Spotlight on High Fives Foundation and CR Johnson Healing


The High Fives Foundation is a nonprofit in Truckee that supports the dreams of mountain action sports athletes by raising injury prevention awareness while providing resources and inspiration to those who suffer a life-altering injury.



The organization was created in 2009 by Roy Tuscany as a way to pay-it-forward. In 2006, Tuscany was aspiring to become a professional skier. On an April morning, Roy hit a jump at Mammoth Mountain and overshot by 60 feet. The crash resulted in a spinal cord injury, devastating his dreams, and forcing him to start over from the ground up. With an outpouring of support from mountain communities in Nevada, California and Vermont, Tuscany was donated enough funding to pay for crucial therapies that taught him to walk again, and eventually ski.

When Roy Tuscany was at a point where he believed his life was back on track, he saw an opportunity in replicating his recovery process. “I knew that I could bolster this kind of support for other people in my situation,” Tuscany said.

So the High Fives Foundation was created, using raffles and fundraising parties in local establishments to raise enough money to pay for healing services for a mountain action sports athlete recovering from a spinal cord injury.

The first official High Fives Athlete was Steve Wallace. Like Roy, the Foundation helped Wallace to the point where he was skiing again, and Steve caught the bug for philanthropy, too. In between recovery sessions, Wallace volunteered for the organization, mailing handwritten thank you letters and helping with office organizations.

“I donated a lot of time, almost a year, until the organization grew to a point where they could hire me, and I’ve been here ever since.” Steve now oversees all program services of the Foundation and is always one of the first points of contact for injured athletes and their families.

Roy Tuscany’s initial goal was to help one athlete, but that dream was easily exceeded. The Foundation has an organization grant application where injured athletes can demonstrate their need and apply for funding for therapies, training, equipment and adaptive modifications to houses or vehicles.

This program, known as the Empowerment Program, is the largest of the program and also requires the most funding. Fundraising is one of Roy Tuscany’s specialties. Since the beginning, he has developed innovative fundraising platforms, including ski-a-thons, bocce ball tournaments and golf tournaments. They played into the fun loving side of the ski community, and the ski community, as it turns out, really cares for one another. Tuscany’s networking in the industry also helped shape a growth path, creating partnerships with massive ski brands that donated product, gear, and soon lots of funding.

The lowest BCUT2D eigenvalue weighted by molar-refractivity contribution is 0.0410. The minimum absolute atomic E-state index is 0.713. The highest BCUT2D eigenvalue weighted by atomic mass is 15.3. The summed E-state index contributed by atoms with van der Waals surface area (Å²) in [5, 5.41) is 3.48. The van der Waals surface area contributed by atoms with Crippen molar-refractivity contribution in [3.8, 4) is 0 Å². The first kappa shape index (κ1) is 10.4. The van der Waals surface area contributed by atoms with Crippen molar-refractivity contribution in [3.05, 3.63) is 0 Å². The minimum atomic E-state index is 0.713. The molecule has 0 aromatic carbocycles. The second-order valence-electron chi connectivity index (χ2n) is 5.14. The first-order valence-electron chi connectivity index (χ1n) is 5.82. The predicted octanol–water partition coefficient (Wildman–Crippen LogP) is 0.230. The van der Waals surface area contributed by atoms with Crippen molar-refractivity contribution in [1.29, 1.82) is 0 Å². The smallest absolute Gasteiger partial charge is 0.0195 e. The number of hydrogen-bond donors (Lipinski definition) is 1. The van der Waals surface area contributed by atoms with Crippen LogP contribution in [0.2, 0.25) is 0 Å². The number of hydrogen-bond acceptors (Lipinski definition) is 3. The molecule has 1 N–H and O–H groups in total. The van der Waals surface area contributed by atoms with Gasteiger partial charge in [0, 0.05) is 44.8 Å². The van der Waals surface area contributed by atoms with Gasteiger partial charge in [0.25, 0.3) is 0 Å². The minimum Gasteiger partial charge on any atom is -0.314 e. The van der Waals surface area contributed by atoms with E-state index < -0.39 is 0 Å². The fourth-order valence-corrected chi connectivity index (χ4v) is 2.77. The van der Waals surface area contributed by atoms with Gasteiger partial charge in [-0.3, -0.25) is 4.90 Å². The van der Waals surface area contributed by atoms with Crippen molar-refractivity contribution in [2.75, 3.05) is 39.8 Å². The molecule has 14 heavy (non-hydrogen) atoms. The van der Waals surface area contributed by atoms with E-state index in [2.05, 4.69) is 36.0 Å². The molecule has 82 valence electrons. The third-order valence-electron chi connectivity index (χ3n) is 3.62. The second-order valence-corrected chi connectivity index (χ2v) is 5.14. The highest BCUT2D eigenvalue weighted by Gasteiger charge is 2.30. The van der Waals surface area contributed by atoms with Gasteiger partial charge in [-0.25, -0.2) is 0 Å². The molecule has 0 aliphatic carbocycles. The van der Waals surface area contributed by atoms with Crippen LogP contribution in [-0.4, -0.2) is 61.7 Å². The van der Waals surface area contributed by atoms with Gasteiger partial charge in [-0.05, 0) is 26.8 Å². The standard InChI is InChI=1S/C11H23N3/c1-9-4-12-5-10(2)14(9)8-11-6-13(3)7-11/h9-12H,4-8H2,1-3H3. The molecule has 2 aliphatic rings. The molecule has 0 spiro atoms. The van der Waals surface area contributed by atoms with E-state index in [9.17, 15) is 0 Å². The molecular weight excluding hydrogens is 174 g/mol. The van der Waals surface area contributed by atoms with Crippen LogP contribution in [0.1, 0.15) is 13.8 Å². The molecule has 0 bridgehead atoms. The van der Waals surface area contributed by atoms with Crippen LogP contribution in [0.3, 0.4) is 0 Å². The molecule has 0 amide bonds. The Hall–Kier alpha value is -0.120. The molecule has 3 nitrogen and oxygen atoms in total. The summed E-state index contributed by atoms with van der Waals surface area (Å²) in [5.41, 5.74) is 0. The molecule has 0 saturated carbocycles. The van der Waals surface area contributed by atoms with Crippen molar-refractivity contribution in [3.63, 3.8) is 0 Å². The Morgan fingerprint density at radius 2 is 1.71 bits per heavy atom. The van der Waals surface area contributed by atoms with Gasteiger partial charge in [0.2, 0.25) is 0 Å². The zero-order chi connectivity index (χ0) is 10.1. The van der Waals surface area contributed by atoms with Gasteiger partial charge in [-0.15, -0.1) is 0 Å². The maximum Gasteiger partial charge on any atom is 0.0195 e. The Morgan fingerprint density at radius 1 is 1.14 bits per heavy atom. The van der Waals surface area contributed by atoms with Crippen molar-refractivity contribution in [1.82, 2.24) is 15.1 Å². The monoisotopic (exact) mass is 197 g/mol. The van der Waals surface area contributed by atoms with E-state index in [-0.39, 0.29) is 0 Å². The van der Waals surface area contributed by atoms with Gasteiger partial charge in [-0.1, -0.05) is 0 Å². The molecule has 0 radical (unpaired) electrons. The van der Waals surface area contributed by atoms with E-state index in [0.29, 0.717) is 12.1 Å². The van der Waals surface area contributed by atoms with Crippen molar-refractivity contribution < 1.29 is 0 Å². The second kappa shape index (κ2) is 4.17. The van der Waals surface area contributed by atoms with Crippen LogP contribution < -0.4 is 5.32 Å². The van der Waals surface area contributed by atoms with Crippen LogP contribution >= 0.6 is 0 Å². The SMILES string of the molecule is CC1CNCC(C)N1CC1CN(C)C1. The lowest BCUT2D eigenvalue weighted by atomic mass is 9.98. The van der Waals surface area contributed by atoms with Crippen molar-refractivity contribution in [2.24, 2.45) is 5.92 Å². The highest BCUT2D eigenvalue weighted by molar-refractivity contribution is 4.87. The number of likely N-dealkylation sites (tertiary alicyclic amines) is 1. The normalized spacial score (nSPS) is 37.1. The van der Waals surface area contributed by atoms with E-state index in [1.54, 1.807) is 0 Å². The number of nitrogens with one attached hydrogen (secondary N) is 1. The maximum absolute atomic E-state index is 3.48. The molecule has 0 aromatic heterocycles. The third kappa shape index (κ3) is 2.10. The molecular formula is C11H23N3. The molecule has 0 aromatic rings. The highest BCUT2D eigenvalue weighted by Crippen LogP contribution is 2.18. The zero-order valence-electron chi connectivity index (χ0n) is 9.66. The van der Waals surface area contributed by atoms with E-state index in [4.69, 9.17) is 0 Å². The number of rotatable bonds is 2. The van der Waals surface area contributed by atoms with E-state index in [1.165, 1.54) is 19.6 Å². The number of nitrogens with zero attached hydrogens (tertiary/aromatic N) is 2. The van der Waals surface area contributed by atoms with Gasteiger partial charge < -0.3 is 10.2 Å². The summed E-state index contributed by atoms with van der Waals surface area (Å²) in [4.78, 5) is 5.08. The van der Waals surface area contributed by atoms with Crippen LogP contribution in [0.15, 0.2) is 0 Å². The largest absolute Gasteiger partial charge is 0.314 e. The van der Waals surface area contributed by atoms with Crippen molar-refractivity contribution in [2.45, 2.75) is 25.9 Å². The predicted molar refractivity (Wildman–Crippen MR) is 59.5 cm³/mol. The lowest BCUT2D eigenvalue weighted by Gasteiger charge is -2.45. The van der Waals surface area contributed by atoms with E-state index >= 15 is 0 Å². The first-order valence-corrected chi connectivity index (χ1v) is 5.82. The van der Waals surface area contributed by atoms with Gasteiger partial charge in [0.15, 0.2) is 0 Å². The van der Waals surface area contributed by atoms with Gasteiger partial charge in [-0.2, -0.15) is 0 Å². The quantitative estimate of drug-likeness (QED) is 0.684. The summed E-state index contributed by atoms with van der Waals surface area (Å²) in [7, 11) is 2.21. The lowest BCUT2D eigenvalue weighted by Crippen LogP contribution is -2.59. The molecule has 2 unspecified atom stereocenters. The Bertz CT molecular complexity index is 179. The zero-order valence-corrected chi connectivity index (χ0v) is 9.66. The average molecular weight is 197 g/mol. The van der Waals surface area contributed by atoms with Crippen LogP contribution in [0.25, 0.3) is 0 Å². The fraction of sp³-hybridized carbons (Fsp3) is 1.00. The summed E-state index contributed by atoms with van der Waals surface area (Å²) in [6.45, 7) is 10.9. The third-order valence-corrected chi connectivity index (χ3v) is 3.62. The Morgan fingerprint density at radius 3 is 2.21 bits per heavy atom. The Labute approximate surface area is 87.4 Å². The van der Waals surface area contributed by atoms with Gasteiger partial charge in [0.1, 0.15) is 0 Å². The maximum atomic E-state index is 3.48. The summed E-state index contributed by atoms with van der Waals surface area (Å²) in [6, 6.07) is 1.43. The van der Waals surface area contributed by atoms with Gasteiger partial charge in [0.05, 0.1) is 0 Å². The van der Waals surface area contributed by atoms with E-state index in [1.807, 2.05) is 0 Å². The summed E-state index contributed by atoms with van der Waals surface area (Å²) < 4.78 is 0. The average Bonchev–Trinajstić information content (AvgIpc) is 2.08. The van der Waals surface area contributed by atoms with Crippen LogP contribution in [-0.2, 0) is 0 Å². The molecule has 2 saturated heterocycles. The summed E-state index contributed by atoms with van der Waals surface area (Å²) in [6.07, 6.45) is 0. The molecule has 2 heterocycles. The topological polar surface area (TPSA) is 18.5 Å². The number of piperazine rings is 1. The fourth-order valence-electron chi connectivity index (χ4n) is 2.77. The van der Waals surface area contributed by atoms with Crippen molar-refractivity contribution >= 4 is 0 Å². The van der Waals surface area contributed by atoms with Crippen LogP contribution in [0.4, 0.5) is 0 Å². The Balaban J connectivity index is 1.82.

Sadly, in 2010, professional skier and friend of Roy Tuscany, CR Johnson passed away while skiing. The trust created by his family helped establish the CR Johnson Healing Center, a 2,800 sq/ft work out facility located at the office of the High Fives Foundation. The center is open seven days a week and offers healing services such as personal training, physical therapy, acupuncture, massage, and Pilates. It houses some specialized technology that can help an athlete walk again, including a bicycle that uses electrical stimulation for paralyzed people to pedal. “What’s most important about the Healing Center is that any athlete with a major injury who is motivated to recover can train here for free,” said Tuscany. “This factor has attracted athletes from across the country to move here permanently or temporarily.”

Athletes often begin their therapies at advanced professional services like SpineNevada Minimally Invasive Spinal Institute, located down the road from High Fives in Reno, Nevada. Dr. James Lynch, a fellowship-trained neurosurgeon and founder of SpineNevada, is the Medical Director for High Fives Foundation. SpineNevada physical therapists, Thais Mollet, PT, DPT and Torrey Schweickert, PT, MSPT, provide rehabilitation services to HFF athletes. After recovering to a point, athletes are encouraged to continue advancing their recovery with sessions at the CR Johnson Healing Center.

In 2016, SpineNevada recognized and fulfilled a need for additional equipment at the CR Johnson Healing Center. The new FreeMotion equipment displays the SpineNevada logo.

cr johnson healing


cr johnson healing


cr johnson healing


cr johnson healing


“Healing from a spinal cord or brain injury is an uphill battle for your whole life,” said Steve Wallace. “It’s not something you can just turn on and turn off. It’s not like the New Years resolution fitness club memberships that get left behind. You have to keep your momentum.”

Since 2009, the High Fives Foundation has given grant funding to 126 athletes from 26 states across the country. They’ve developed program services for injured veterans and a series of documentaries that have reached hundreds of thousands of skiers and snowboarders to teach them of the inherent risks and dangers of mountain action sports. They’ve created dozens of camps and experiences to push the boundaries of what’s possible for athletes after a life-altering injury. Biggest of all, the High Fives Foundation has built on the sense of empathy and philanthropy throughout mountain towns across North America.




 

 

 

 

 

 

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